“Reinforcer,” the third element of the behaviorist triad, descended from Edward L. Thorndike’s work at Columbia Teacher’s College. He put cats in “puzzle boxes,” in which pulling a string would open a door leading to food and freedom. The cats learned only gradually, not by sudden insight, and Thorndike proposed the “law of effect”: associations followed by a “satisfier” are strengthened; those followed by an “annoyer” are weakened. This was solid behavioral work, but Thorndike’s language needed purging by the language police.

So, stripped of Thorndike’s mentalism, a “reinforcer” was an event that, when made contingent on a response, increased the probability of that response—no need to postulate mental satisfaction or reward. Out of these simple elements, so the program went, the entire edifice of all learning would be constructed. When my parents asked me on one of my visits back to Albany, what I was, I proudly responded, “I am a learning theorist.”

Frank Irwin would also have said, “I am a learning theorist,” although he would have termed this his “action” and not his “response.” Frank told us on that first day that stimulus, response, and reinforce were bosh. Instrumental behavior is not governed by blind reinforcement but rather is intentional—even in rats. Rats (and certainly people) are cognitive and choose their most highly preferred available outcome. Frank’s skepticism resonated with me; that animals might be cognitive was on my mind when I later undertook my work on learned helplessness.

So, a central premise of psychology as I first knew it was that the discipline could safely ignore thinking and consciousness, could ignore all of “mind.” For the behaviorists, impeccable measurement topped everything. Behavior could be known with certainty, but mind could not, so mind was outside science. And it was not just the behaviorists who eschewed mind. For the Freudians, it was no accident that Freud used die Seele, the soul, to describe the scope of his endeavor. Seele was then crudely mistranslated as the “mind,” which is not at all what Freud meant. For Freudians, mind is merely the froth on the cappuccino, and Freud was not much interested in the froth of the conscious mind. Freud was after the espresso, the roiling deep of negative emotion that drives the meanderings of consciousness.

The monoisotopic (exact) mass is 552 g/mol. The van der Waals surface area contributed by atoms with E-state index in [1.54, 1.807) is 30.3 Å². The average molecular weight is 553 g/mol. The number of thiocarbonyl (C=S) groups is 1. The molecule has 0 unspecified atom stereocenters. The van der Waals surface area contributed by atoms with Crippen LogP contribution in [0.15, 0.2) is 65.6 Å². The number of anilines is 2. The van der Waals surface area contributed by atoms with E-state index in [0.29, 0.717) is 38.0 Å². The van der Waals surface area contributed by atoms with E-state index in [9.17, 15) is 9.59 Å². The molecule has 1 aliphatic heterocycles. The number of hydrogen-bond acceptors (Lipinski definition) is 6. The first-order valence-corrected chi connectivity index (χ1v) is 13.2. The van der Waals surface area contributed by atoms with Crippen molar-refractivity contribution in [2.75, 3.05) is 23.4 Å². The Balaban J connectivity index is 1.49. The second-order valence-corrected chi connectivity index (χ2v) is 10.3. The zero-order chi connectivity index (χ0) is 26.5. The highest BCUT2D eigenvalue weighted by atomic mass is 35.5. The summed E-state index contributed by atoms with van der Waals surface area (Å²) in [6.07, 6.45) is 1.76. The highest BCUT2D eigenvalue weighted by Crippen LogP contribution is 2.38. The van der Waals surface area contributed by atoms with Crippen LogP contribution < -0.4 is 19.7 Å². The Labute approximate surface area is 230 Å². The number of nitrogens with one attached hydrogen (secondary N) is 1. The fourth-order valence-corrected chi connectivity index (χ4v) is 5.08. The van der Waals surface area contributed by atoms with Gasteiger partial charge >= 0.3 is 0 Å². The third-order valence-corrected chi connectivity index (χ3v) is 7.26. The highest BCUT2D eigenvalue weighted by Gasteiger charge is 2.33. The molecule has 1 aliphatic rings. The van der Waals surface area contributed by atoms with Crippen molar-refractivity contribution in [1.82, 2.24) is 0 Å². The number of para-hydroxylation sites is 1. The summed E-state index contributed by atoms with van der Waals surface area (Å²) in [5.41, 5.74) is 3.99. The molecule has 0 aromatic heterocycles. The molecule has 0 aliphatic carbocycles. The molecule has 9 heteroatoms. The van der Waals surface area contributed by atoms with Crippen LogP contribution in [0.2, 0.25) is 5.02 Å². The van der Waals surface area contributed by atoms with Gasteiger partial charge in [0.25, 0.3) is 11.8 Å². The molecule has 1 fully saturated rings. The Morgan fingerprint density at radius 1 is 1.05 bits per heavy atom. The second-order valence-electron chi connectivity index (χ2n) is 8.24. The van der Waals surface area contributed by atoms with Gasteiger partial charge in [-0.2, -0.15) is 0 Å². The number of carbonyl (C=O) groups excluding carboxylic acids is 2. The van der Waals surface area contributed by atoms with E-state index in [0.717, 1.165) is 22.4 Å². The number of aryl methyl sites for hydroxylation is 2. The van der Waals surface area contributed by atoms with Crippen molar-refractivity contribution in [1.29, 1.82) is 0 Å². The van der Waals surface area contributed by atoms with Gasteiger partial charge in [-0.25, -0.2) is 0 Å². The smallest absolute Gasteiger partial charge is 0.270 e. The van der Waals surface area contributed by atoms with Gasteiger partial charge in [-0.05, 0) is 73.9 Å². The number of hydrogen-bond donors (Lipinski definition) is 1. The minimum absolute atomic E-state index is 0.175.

These militant denials of cognition led to blind spots: that consciousness is not causal, that imagination has no role, and that free will is an illusion. I could not begin to articulate these blind spots when I entered graduate school, but contrary to the prevailing wisdom of 1964, today, 50 years later, we know the following:

• Conscious thoughts powerfully influence emotions. Thoughts of helplessness produce passivity. Thoughts of loss produce sadness.

• Thoughts of trespass produce anger. Thoughts of a better future produce hope. A science of behavior without the mind is hopelessly insufficient.

• We continually imagine different futures, we evaluate them, and we choose among them. Try as we might, we cannot shake off free will. A science that is only about the past (memory) and the present (perception) without an account of future-mindedness is hopelessly insufficient.

• A science that is only about negative emotions is hopelessly insufficient.

Much of my own story over the next fifty years would be about the struggle to carve out a scientific psychology congenial to these truths.

Adapted from The Hope Circuit: A Psychologist’s Journey from Helplessness to Optimism, by Martin E. P. Seligman. Copyright © 2018. Available from PublicAffairs, an imprint of Hachette Book Group, Inc.